Posted: March 24, 2022
Newport News Public Schools has shown genuine concern for students’ social and emotional health through curriculum content specifically aimed at building resilience and helping students cope with challenges in and out of school . A new initiative is now extending this social/emotional program beyond the classroom and helping caregivers talk about these important concepts at home.
The NNPS Teaching and Learning and Student Promotion departments launched Building Character Book Clubs, a project that reinforces social-emotional learning with books that students can keep and add to their personal libraries. It also provides a resource for families to help them facilitate social, emotional and literacy learning for their students.
The project, funded with CARES Act funds to address unfinished learning, helps students who are still recovering from the effects of the pandemic learn how to manage their emotions and social interactions in healthy ways.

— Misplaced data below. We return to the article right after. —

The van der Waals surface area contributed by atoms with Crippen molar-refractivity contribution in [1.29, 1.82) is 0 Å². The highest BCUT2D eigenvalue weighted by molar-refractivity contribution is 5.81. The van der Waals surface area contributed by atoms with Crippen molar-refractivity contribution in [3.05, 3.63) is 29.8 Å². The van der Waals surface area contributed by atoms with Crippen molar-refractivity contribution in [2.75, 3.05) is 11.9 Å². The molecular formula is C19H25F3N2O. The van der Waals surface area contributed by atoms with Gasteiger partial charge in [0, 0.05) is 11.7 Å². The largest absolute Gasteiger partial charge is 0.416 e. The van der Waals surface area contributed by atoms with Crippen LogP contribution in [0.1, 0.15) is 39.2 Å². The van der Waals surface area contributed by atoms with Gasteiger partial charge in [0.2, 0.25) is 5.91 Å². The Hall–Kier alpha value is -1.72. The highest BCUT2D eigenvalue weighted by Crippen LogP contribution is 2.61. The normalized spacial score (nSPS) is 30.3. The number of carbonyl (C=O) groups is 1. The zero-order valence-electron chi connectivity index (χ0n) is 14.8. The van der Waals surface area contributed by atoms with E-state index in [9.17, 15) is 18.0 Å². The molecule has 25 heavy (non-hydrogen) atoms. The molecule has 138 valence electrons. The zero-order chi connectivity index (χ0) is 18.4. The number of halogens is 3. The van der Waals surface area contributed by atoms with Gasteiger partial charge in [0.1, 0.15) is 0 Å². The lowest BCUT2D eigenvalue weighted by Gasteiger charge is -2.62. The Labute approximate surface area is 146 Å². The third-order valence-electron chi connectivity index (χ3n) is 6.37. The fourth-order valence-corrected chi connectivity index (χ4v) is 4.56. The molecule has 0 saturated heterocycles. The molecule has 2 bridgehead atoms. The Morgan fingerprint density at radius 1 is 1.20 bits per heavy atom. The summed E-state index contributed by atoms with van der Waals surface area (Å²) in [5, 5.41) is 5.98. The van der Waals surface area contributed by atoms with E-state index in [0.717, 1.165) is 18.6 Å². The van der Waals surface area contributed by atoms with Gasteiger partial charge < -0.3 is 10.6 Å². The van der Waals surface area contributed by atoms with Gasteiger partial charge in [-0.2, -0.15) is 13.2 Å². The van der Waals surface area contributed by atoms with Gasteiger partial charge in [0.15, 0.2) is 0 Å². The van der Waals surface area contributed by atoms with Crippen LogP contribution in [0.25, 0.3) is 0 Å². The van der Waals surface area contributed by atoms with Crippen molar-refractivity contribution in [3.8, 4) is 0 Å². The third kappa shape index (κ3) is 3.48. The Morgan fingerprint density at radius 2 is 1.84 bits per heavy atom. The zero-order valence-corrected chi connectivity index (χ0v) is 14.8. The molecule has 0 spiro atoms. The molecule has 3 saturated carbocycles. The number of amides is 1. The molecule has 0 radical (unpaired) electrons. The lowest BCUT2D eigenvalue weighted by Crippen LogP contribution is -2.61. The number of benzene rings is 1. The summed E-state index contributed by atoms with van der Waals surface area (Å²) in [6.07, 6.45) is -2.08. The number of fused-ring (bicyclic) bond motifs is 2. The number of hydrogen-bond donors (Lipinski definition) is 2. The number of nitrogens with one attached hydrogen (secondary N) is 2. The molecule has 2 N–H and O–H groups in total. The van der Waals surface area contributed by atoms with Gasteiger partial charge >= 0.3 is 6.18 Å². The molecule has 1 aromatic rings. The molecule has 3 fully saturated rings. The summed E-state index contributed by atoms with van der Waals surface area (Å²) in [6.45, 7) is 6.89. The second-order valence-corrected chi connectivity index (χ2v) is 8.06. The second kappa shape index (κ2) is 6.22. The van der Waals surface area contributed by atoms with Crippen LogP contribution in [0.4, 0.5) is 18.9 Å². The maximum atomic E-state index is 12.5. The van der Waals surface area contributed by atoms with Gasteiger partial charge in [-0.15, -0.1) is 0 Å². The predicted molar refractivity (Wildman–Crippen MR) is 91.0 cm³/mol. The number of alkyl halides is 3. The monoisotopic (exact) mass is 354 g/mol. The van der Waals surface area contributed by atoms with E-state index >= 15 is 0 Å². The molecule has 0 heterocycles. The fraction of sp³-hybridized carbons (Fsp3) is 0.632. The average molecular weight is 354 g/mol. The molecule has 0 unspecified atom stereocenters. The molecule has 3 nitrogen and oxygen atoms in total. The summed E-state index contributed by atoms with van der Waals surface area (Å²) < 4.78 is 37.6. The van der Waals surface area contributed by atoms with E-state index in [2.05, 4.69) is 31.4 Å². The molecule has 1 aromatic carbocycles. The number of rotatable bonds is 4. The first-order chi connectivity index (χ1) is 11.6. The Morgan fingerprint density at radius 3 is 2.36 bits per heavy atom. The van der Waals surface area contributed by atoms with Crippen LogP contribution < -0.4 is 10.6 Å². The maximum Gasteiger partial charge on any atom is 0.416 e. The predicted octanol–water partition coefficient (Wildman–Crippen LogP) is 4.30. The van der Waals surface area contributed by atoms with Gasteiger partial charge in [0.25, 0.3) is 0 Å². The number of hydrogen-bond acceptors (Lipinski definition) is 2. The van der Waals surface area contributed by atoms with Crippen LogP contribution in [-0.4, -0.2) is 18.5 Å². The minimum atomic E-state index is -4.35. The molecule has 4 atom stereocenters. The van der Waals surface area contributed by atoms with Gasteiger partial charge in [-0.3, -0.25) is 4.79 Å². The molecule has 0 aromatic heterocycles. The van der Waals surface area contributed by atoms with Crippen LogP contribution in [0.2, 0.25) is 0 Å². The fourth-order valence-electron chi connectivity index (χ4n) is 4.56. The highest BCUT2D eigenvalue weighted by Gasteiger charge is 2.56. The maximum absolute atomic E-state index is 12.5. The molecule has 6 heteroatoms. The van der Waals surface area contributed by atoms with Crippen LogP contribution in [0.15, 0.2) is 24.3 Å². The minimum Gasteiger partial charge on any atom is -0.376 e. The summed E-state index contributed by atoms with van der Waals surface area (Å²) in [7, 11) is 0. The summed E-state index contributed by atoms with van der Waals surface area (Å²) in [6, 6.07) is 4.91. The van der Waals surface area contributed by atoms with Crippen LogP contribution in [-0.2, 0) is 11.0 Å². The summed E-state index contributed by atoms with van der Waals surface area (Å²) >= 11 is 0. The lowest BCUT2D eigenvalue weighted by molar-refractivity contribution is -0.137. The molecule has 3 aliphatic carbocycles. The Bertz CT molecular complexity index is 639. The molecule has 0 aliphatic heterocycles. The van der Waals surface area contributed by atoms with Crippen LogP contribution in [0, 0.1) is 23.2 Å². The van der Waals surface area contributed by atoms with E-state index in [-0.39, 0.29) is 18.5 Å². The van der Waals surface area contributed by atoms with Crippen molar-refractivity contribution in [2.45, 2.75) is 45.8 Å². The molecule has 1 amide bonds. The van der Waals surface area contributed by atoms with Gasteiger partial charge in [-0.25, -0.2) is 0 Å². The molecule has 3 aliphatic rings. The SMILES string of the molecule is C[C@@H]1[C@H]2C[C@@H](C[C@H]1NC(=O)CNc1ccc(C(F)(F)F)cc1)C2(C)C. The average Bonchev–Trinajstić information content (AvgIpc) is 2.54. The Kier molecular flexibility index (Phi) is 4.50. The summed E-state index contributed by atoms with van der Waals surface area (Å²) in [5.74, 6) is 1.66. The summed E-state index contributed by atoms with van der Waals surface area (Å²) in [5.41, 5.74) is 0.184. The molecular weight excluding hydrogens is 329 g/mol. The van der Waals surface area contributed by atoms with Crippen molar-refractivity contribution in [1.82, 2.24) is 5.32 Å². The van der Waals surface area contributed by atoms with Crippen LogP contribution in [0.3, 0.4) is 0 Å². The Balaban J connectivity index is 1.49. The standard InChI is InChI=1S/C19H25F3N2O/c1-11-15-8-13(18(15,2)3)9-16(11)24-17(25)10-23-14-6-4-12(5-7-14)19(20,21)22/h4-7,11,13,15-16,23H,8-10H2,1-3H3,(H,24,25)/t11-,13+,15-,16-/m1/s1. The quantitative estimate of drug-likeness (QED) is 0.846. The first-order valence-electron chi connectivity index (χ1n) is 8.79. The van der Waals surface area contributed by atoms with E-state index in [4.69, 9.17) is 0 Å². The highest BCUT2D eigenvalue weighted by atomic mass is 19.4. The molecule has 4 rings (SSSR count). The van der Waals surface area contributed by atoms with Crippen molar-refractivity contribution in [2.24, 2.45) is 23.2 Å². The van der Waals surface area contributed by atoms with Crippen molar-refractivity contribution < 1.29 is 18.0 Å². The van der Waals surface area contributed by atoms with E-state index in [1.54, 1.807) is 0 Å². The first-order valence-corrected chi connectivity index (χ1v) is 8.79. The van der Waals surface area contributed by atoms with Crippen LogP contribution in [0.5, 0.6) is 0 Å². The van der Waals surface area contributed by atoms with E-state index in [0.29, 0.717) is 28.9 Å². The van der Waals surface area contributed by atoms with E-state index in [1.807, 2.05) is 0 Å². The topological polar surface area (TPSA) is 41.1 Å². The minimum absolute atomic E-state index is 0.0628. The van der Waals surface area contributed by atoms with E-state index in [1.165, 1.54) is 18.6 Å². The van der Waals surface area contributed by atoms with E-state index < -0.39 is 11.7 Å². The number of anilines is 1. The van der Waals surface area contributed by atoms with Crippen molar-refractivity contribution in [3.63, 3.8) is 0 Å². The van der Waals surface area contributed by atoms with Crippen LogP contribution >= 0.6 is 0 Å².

Each month, each Kindergarten, Grade 1, and Grade 2 student will receive a book at the appropriate reading level that addresses a topic also covered in class. Caregivers can scan a QR code which will give them access to a newsletter including literacy and social/emotional activities they can do at home. The newsletter will also be available on each school’s website. By March 31, every K-2 student at Newport News will have received their first book from the program.
In March, books and lessons will address frustration and how to deal with it appropriately. In April the books will discuss self-regulation and in May the students will learn how to treat others. June’s topic will be self-esteem. The program will continue throughout the 2022-2023 school year, starting again in September when students learn to manage fear and worry.
Nathalie Rose, specialist in teaching elementary English, says: “We have seen the effects of the past two years on students’ academic and interpersonal skills and we know that both areas are important for student success. By addressing these social/emotional topics, we make it more likely that students can perform at their best academically as well.”